Friday Four

Friday, April 01, 2016

1. I thought Pumpkin was a big fan of Dora the Explorer when, around age two, she'd watch it at every opportunity. But Little Man likes the show even more, often responding to the questions when they come up. He's even picked up some of the Spanish. For example, he often will shout, "¡Ayudame!" -- Spanish for "Help me! -- any time I pick him up for a diaper change or at any other time he doesn't wish me to do so. I usually reply, while chuckling, "I am helping you, Little Man."

2. A curious result in the control group of an experiment has led to a possible breakthrough in Alzheimer's Disease and other neuropathologies involving aggregates of misfolded protein:

Their first employee -- NeuroPhage's chief scientific officer -- was Richard Fisher, a veteran of five biotech start-ups. Fisher recalls feeling unconvinced when he first heard about the miraculous phage [a virus, also called "M13" --ed]. "But the way it's been in my life is that it's really all about the people, and so first I met Jonathan [Solomon] and Hampus [Hillerstrom] and I really liked them. And I thought that within a year or so we could probably figure out if it was an artifact or whether there was something really to it, but I was extremely skeptical."
And, later:
As Fisher notes, this is serendipitous. Just by "sheer luck, M13's keys not only unlock E. coli; they also work on clumps of misfolded proteins." The odds of this happening by chance, Fisher says, are very small. "Viruses have exquisite specificity in their molecular mechanisms, because they're competing with each other ... and you need to have everything right, and the two locks need to work exactly the way they are designed. And this one way of getting into bacteria also works for binding to the amyloid plaques that cause many chronic diseases of our day."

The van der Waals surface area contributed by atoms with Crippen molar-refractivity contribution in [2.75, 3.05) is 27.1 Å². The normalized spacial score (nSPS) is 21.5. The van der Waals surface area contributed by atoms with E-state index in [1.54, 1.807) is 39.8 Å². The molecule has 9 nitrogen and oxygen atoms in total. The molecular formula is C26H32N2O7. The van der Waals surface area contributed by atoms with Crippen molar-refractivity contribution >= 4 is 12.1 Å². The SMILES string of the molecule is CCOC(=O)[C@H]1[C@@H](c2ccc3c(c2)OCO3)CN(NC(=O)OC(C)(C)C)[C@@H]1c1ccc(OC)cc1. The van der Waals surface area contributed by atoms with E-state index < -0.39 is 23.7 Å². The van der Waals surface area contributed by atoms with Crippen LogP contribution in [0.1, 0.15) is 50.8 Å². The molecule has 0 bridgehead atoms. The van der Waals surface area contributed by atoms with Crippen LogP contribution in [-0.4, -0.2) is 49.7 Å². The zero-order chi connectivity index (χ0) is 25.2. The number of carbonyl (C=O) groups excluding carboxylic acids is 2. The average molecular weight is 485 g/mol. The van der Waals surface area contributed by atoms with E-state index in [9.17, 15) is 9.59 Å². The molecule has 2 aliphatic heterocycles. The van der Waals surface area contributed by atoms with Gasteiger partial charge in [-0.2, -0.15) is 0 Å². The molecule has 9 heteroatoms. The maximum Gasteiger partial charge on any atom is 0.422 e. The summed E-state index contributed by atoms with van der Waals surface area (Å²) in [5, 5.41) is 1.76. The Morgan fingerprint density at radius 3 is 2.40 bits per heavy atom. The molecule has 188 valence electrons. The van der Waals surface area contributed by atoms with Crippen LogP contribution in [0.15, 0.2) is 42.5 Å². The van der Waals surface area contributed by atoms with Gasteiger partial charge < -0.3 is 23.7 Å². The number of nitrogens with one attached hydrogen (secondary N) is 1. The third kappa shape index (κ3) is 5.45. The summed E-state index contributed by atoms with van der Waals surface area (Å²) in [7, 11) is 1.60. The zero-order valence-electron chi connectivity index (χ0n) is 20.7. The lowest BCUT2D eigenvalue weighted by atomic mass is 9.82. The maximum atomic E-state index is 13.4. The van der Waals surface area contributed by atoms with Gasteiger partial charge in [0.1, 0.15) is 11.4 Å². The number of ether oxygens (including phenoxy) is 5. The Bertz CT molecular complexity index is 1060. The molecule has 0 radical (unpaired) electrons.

The first human trials of the resulting drug, based on this "key", will ensure that it is safe to consume. Tests for therapeutic value will follow.

3. After stopping for doughnuts, statistician John Cook amusingly imagines "how ridiculous it would sound if I were to go back twenty or thirty years and tell my mother about" people paying for doughnuts with their phones. He ends his imaginary dialog as follows:
Mom: People will carry around computers?!!

Me: Not really. I was just making that up. But they will drive flying cars.

Mom: OK, I could see that. That'll be nice.
Perhaps more believable, people can also use them to free up time during the work day by using them to insert decoy meetings into their calendars ... or to get out of real ones.

4. Orphaned and yet since confirmed secure, my encryption suite of choice has made the press a lot lately, partly because the barbarians of ISIS are using it. More interesting to me are the details of its origin in the mind of one Paul Le Roux, a computer geek-turned international crime boss:
What Snowden and the rest of the world wouldn't know for another two years was that Paul Le Roux, the man whose code formed the foundation of True Crypt, was at that very moment in the custody of the U.S. government. Le Roux was in a bind, facing the full force of a U.S. federal prosecution for any number of his extraordinary array of crimes. The only way out was to spill his secrets.
Thus ends the first installment. I don't know that this means the feds can now crack files so encrypted, but it bothers me a little, even though TrueCrypt is open-source.

-- CAV

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